'Tween classes
TODAY
CHINESE STUDENTS' ASSOCIATION
Cantonese class, noon, Buch. 220.
NEWMAN CATHOLIC CENTRE
Bible study and discussion led by Fr. Paul Ren-
nick, noon, St. Mark's College.
WOMEN'S COMMITTEE
General meeting, noon, SUB 130.
RUSSIAN CLUB
General meeting, noon, Buch. 1256.
FIRST YEAR COUNCIL CLUB
Organizational meeting, noon, SUB 207.
PRE-MED
Lecture by the assistant dean of admission,
noon, IRC 1.
UBC SCIENCE FICTION CLUB
General  meeting and discussion  on alien  project, noon, SUB 113.
AMS PROGRAMS COMMITTEE
B.C. Lions coach Vic Rapp lectures, 8 p.m., SUB
auditorium.
CHARISMATIC CHRISTIAN FELLOWSHIP
Prayer and sharing, noon, SUB 213.
CHRISTIAN SCIENCE ORGANIZATION
Testimony meeting, noon, SUB 224.
WEDNESDAY
CHINESE STUDENTS' ASSOCIATION
Mandarin (intermediate) class, noon, SUB 251.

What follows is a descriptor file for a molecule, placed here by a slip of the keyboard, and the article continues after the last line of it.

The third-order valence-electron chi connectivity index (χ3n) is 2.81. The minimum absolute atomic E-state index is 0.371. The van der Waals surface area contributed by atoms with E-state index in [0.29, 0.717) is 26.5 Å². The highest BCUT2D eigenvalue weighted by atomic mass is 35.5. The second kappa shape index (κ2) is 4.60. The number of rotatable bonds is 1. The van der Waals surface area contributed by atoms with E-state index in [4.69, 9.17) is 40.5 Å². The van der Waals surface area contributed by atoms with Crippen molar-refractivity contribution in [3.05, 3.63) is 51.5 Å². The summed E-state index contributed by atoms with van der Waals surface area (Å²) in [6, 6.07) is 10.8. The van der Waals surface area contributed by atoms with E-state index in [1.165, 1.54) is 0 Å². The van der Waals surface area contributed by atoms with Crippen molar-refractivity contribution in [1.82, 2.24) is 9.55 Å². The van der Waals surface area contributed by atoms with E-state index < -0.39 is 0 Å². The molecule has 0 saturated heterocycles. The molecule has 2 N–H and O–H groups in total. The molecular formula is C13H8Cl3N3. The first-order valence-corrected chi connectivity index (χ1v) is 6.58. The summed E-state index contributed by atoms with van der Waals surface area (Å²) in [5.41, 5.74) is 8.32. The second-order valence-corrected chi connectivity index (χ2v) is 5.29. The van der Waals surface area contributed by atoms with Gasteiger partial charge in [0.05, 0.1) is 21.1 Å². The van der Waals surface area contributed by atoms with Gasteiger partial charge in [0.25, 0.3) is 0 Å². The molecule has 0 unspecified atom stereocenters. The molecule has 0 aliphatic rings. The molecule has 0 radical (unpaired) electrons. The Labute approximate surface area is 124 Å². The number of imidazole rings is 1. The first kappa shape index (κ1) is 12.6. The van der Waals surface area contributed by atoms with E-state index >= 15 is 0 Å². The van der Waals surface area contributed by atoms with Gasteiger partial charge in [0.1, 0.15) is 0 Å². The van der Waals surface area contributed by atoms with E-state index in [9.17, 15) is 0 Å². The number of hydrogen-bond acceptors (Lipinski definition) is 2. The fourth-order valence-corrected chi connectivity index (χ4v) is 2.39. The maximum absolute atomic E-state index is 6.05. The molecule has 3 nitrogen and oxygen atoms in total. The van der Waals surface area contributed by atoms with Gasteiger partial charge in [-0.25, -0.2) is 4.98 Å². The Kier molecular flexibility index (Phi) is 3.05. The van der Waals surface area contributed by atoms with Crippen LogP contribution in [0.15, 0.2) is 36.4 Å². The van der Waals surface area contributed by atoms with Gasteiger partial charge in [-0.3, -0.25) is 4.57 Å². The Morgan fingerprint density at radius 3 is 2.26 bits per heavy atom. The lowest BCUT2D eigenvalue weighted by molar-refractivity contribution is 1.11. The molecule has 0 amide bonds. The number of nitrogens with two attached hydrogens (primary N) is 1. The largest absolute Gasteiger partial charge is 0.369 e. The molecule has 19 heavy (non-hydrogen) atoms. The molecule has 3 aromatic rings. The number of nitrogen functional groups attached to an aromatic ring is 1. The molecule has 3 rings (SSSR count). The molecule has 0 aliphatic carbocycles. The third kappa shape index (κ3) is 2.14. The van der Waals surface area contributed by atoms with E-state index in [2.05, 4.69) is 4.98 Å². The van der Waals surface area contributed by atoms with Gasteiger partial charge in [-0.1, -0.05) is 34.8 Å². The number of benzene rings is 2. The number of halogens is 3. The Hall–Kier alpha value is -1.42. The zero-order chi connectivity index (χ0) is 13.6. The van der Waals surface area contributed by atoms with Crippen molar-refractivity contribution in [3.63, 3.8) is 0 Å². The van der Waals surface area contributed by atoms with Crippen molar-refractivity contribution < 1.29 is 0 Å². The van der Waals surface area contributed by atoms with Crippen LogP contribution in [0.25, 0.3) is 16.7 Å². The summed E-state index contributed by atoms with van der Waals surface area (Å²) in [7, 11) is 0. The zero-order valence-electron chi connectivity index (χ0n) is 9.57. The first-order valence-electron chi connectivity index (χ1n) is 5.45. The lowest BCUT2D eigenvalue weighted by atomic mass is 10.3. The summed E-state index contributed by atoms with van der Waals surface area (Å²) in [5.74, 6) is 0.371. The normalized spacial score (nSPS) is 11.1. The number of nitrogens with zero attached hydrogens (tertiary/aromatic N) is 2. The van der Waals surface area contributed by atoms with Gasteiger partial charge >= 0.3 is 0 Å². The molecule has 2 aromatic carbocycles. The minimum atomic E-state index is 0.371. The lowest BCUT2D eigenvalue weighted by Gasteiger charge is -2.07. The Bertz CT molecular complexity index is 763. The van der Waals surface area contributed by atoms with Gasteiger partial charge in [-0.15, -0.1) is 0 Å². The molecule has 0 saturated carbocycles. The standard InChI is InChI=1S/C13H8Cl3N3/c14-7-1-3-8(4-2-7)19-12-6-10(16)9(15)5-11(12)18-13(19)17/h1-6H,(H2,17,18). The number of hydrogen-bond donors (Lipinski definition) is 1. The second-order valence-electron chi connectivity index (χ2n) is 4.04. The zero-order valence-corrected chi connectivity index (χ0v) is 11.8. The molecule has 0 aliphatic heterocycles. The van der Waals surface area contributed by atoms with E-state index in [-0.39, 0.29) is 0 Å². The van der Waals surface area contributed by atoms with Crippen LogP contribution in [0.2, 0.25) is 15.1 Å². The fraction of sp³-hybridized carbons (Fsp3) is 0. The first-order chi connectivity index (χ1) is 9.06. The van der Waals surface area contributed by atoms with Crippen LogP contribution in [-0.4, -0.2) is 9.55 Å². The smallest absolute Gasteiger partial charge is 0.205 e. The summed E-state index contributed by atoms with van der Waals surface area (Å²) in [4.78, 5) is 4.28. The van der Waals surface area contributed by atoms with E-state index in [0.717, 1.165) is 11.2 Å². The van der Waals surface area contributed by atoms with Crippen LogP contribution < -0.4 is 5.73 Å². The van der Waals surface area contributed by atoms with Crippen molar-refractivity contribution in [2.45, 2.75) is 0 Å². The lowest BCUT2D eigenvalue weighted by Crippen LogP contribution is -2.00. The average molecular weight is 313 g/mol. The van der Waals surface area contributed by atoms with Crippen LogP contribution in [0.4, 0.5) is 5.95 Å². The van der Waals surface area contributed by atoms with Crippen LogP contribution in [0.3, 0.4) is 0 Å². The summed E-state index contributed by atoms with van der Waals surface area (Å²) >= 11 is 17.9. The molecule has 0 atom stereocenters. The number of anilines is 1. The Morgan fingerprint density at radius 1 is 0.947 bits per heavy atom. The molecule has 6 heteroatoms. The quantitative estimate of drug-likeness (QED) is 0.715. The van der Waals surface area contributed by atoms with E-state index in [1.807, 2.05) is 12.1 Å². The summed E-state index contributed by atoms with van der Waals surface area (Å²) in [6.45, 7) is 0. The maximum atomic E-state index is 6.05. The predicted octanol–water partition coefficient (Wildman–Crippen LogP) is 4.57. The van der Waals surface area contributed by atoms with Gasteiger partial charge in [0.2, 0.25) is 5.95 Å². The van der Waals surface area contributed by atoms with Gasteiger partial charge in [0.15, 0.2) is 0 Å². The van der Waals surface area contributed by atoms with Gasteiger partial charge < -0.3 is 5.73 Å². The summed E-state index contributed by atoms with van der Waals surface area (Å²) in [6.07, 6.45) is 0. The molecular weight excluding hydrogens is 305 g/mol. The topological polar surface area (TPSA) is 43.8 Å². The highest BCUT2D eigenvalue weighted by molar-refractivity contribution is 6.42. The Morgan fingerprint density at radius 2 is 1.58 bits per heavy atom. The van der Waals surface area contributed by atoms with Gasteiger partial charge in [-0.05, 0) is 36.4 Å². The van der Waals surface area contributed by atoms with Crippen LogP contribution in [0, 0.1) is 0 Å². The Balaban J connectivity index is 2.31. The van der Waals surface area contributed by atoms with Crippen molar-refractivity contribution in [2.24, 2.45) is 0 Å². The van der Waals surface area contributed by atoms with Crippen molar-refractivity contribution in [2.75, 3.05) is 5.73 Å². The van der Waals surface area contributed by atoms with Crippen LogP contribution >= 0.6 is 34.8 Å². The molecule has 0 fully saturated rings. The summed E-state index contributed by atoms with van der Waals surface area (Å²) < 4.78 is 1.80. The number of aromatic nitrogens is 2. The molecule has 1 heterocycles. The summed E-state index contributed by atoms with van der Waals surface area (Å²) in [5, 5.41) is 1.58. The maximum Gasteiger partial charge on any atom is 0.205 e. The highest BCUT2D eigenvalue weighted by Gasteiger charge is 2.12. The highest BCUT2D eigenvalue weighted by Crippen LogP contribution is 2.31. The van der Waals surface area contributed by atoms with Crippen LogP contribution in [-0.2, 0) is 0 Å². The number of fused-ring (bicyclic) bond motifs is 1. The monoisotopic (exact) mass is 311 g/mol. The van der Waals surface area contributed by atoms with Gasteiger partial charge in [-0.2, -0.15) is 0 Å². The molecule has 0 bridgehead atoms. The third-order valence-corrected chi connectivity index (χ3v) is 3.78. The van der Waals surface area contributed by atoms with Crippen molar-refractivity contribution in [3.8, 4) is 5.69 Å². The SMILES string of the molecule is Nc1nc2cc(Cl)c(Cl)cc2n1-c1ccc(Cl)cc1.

NEWMAN CATHOLIC CENTRE
General meeting and introduction of executive,
noon, SUB 211.
BAHA'I CLUB
Informal discussion of Baha'i faith, noon, SUB
113.
WOMEN'S COMMITTEE
First meeting of the Fat is a feminist discussion
group, noon, SUB 130.
SAILING CLUB
General meeting with film, noon, SUB 207.
TM PROGRAM
Group meditation with videotape, noon, Buch.
217.
HOME EC
Pumpkin carving contest, noon, SUB plaza.
THURSDAY
UBC FORESTRY FACULTY
John Zivnuska lectures on Public policy, timber
supply and Canadian/United States forest products trade, noon, MacMillan 166.
IVCF
Stacey Woods speaks, noon, Chem. 250.
CHINESE CHRISTIAN FELLOWSHIP
Bill Lee speaks on The potential of an individual,
noon, SUB 207.
CHINESE STUDENTS' ASSOCIATION
Chinese painting workshop, noon, SUB 113.
UBC DEBATING SOCIETY
Practice debate on crown corporation ownership, noon, Buch. 204.
WOMEN'S COMMITTEE